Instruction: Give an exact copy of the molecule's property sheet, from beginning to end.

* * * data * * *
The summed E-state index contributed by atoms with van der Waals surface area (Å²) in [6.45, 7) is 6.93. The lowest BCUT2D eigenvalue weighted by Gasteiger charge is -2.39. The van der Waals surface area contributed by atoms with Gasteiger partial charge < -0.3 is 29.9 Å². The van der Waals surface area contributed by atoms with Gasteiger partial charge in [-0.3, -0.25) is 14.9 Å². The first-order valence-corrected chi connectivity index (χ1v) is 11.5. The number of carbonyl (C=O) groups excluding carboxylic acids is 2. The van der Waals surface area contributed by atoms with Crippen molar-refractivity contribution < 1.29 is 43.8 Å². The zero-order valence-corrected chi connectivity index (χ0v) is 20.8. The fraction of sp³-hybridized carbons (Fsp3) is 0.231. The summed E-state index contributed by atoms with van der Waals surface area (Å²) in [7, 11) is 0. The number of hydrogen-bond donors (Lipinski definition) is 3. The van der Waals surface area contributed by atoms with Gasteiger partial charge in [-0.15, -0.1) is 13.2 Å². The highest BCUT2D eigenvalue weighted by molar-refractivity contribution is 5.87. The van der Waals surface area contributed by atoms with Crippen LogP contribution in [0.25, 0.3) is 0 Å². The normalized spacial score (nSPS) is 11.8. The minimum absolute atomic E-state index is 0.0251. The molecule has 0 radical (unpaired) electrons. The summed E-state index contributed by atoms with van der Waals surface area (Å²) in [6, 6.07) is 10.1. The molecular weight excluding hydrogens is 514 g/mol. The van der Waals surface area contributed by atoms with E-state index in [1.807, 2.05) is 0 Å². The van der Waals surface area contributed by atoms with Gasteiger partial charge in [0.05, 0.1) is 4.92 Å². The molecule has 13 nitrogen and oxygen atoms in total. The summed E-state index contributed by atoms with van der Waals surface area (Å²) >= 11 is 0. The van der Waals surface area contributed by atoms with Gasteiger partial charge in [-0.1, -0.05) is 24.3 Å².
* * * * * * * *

The summed E-state index contributed by atoms with van der Waals surface area (Å²) in [6.45, 7) is 6.93. The lowest BCUT2D eigenvalue weighted by Gasteiger charge is -2.39. The van der Waals surface area contributed by atoms with Gasteiger partial charge < -0.3 is 29.9 Å². The van der Waals surface area contributed by atoms with Gasteiger partial charge in [-0.3, -0.25) is 14.9 Å². The first-order valence-corrected chi connectivity index (χ1v) is 11.5. The number of carbonyl (C=O) groups excluding carboxylic acids is 2. The van der Waals surface area contributed by atoms with Crippen molar-refractivity contribution < 1.29 is 43.8 Å². The zero-order valence-corrected chi connectivity index (χ0v) is 20.8. The fraction of sp³-hybridized carbons (Fsp3) is 0.231. The summed E-state index contributed by atoms with van der Waals surface area (Å²) in [7, 11) is 0. The number of hydrogen-bond donors (Lipinski definition) is 3. The van der Waals surface area contributed by atoms with Gasteiger partial charge in [-0.15, -0.1) is 13.2 Å². The highest BCUT2D eigenvalue weighted by molar-refractivity contribution is 5.87. The van der Waals surface area contributed by atoms with Crippen LogP contribution in [0.25, 0.3) is 0 Å². The normalized spacial score (nSPS) is 11.8. The minimum absolute atomic E-state index is 0.0251. The molecule has 0 radical (unpaired) electrons. The summed E-state index contributed by atoms with van der Waals surface area (Å²) in [6, 6.07) is 10.1. The molecular weight excluding hydrogens is 514 g/mol. The van der Waals surface area contributed by atoms with E-state index in [1.807, 2.05) is 0 Å². The van der Waals surface area contributed by atoms with Gasteiger partial charge in [0.05, 0.1) is 4.92 Å². The molecule has 13 nitrogen and oxygen atoms in total. The summed E-state index contributed by atoms with van der Waals surface area (Å²) >= 11 is 0. The van der Waals surface area contributed by atoms with Gasteiger partial charge in [-0.1, -0.05) is 24.3 Å².